The "Perspective Eyes" of Surgical Doctors - Intraoperative Mixed Reality Technology Application
Mixed reality (mixed reality, MR) is the application of computers to generate virtual images from imaging data and superimpose them with the real scene on the spot, realizing the interaction between virtual and real scenes.
Existing optical navigation results in neurosurgery are usually flat images in the monitor, and even 3D reconstructed images are displayed as downscaled 2D images, which need to be transformed into 3D positional relationships in the operator's mind and correspond to the patient's real anatomical position, which relies on the operator's rich anatomical knowledge and surgical experience. If the angle of the surgical bed is adjusted according to the body position, or the angle of the surgical approach is adjusted during the operation, and the angle and position of the lesion change accordingly, the surgeon is required to reconstruct the relative anatomical position of the patient in his/her mind. This requires repeated training over a long period of time and may have the disadvantage of not being standardized and not easy to learn and master. Conventional navigation requires the operator to shift his/her vision from the surgical area to the monitor, which lengthens the surgical time and increases the risk of surgery by shifting the vision back and forth. Mixed reality technology can visualize the patient's lesion by generating virtual images and projecting them into the surgical reality environment. Neurosurgery can directly visualize the lesion, scalp, skull, nerve fiber bundles, ventricles, blood vessels and other structures in three dimensions by applying MR technology, and intraoperative navigation can be carried out by measuring the distance between the lesion and the anatomical markers.
The Department of Neurosurgery of the Second Affiliated Hospital of Chongqing Medical University applies mixed reality technology and uses holographic images and realistic surgery to integrate with each other during surgery, successfully completing the complex paracentral giant aneurysm clamping graduation, which makes the surgery more precise and minimally invasive.
01 Case Characteristics
The patient is a middle-aged female, 52 years old, admitted to the hospital with dizziness for 6 months.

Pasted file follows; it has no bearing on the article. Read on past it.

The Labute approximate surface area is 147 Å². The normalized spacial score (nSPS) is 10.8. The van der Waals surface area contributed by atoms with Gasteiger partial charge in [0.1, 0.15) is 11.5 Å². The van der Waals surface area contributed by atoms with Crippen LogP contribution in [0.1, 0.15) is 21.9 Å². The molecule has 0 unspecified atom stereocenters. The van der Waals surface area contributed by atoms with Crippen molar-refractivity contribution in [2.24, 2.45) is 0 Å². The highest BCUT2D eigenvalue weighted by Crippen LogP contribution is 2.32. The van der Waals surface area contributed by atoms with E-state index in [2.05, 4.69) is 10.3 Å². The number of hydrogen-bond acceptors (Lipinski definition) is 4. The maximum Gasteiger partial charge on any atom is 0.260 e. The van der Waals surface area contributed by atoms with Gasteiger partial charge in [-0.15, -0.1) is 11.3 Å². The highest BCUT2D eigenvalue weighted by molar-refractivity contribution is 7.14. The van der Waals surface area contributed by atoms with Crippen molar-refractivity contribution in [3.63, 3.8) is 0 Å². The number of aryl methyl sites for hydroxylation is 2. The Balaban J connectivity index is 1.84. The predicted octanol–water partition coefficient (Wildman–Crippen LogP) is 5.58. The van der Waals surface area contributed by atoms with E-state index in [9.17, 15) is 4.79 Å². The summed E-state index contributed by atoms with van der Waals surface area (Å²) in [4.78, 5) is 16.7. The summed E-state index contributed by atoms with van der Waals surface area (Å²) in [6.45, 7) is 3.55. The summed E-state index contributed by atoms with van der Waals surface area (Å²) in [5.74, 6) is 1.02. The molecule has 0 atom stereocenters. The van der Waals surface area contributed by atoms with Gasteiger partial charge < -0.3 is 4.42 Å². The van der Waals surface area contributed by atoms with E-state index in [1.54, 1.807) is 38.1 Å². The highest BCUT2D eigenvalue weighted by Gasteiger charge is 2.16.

Admission examination: she was conscious, answered questions tangentially, stepped into the hospital area, roughly measured bilateral visual acuity and visual field without obvious abnormality, bilateral pupil diameter of about 3mm, sensitive to light reflex, bilateral eye movement was normal, limb muscle strength was normal, pathological reflexes were not elicited;
CTA of the head in our hospital showed: left internal carotid artery paracentral aneurysm;
After admission, complete visual acuity, visual field examination, pituitary function hormones, sex hormones, cortisol and thyroid function were not abnormal;
CTA of the head in our hospital
High Resolution MR
VR reconstruction of our hospital
Based on the preoperative VR reconstruction, it is possible to determine the extent of bone resection to expose the aneurysm neck, reducing the need for unnecessary intraoperative bone obliteration and making the procedure more precise.
02 Treatment Options
Temporary cervical block + epidural abrasion of the pterygoid ridge, part of the pterygoid wing, anterior bed protrusion. The aneurysm is clamped behind the pterygoid winglets (opening the distal ring of the internal carotid artery if necessary).
03 Surgical procedure
During the operation, Dr. Liu's team applied high-tech means such as mixed reality and intraoperative neurophysiological monitoring to realize the fusion of holographic images in the operating room and the reality of the surgery, to locate the site of the aneurysm under the "fluoroscopy" before the operation and to clarify the exposure of the aneurysm at different angles and its adjacency with the surrounding nerves, brain tissues and blood vessels.
Figure 1 | Pre-clamping image showing the beginning of the ophthalmic artery and the aneurysm highlights.
Figure 2 | Post-clamping image shows that the aneurysm is not visible and the aneurysm-carrying artery is patent without stenosis.
04 Postoperative results
Figure 3 | The patient's left anterior bed protrusion, pterygoid winglet and part of the pterygoid winglet have been abraded.
Fig. 4 | The resection area of the bone window is consistent with the preoperative and intraoperative planning.
The application of mixed reality technology gives neurosurgeons a more intuitive and clearer view of anatomical relationships, pushing the concept of minimally invasive and precise neurosurgery to a whole new level, and may revolutionize the way neurosurgery is planned and performed in the future.